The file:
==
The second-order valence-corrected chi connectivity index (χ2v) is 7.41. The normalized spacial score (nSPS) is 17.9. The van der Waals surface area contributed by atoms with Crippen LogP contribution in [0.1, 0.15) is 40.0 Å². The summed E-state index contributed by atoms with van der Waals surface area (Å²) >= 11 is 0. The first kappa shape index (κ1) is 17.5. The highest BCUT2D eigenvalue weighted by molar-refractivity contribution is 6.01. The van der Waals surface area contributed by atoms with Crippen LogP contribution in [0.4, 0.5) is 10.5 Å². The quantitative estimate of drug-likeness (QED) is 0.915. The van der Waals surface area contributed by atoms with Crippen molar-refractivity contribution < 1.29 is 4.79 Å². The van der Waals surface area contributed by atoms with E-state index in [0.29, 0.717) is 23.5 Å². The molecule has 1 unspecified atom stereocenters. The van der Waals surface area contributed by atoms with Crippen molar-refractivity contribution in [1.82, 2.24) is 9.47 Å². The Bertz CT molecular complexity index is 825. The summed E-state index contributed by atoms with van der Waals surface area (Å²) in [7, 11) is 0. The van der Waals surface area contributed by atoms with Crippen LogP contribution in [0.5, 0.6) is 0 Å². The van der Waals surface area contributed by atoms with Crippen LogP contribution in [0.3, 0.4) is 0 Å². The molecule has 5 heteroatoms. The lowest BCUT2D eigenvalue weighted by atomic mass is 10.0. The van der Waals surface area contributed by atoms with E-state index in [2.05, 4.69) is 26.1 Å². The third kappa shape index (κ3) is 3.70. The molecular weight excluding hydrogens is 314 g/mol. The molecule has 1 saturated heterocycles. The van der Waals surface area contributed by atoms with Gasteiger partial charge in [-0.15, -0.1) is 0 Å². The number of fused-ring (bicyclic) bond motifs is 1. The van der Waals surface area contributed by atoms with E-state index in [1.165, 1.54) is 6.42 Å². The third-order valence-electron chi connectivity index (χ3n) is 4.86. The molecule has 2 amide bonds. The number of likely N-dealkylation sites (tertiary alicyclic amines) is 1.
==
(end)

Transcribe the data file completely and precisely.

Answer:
The second-order valence-corrected chi connectivity index (χ2v) is 7.41. The normalized spacial score (nSPS) is 17.9. The van der Waals surface area contributed by atoms with Crippen LogP contribution in [0.1, 0.15) is 40.0 Å². The summed E-state index contributed by atoms with van der Waals surface area (Å²) >= 11 is 0. The first kappa shape index (κ1) is 17.5. The highest BCUT2D eigenvalue weighted by molar-refractivity contribution is 6.01. The van der Waals surface area contributed by atoms with Crippen LogP contribution in [0.4, 0.5) is 10.5 Å². The quantitative estimate of drug-likeness (QED) is 0.915. The van der Waals surface area contributed by atoms with Crippen molar-refractivity contribution < 1.29 is 4.79 Å². The van der Waals surface area contributed by atoms with E-state index in [0.29, 0.717) is 23.5 Å². The molecule has 1 unspecified atom stereocenters. The van der Waals surface area contributed by atoms with Crippen molar-refractivity contribution in [1.82, 2.24) is 9.47 Å². The Bertz CT molecular complexity index is 825. The summed E-state index contributed by atoms with van der Waals surface area (Å²) in [7, 11) is 0. The van der Waals surface area contributed by atoms with Crippen LogP contribution in [0.5, 0.6) is 0 Å². The van der Waals surface area contributed by atoms with Crippen LogP contribution in [0.3, 0.4) is 0 Å². The molecule has 5 heteroatoms. The lowest BCUT2D eigenvalue weighted by atomic mass is 10.0. The van der Waals surface area contributed by atoms with E-state index in [2.05, 4.69) is 26.1 Å². The third kappa shape index (κ3) is 3.70. The molecular weight excluding hydrogens is 314 g/mol. The molecule has 1 saturated heterocycles. The van der Waals surface area contributed by atoms with Gasteiger partial charge in [-0.15, -0.1) is 0 Å². The number of fused-ring (bicyclic) bond motifs is 1. The van der Waals surface area contributed by atoms with E-state index in [1.165, 1.54) is 6.42 Å². The third-order valence-electron chi connectivity index (χ3n) is 4.86. The molecule has 2 amide bonds. The number of likely N-dealkylation sites (tertiary alicyclic amines) is 1.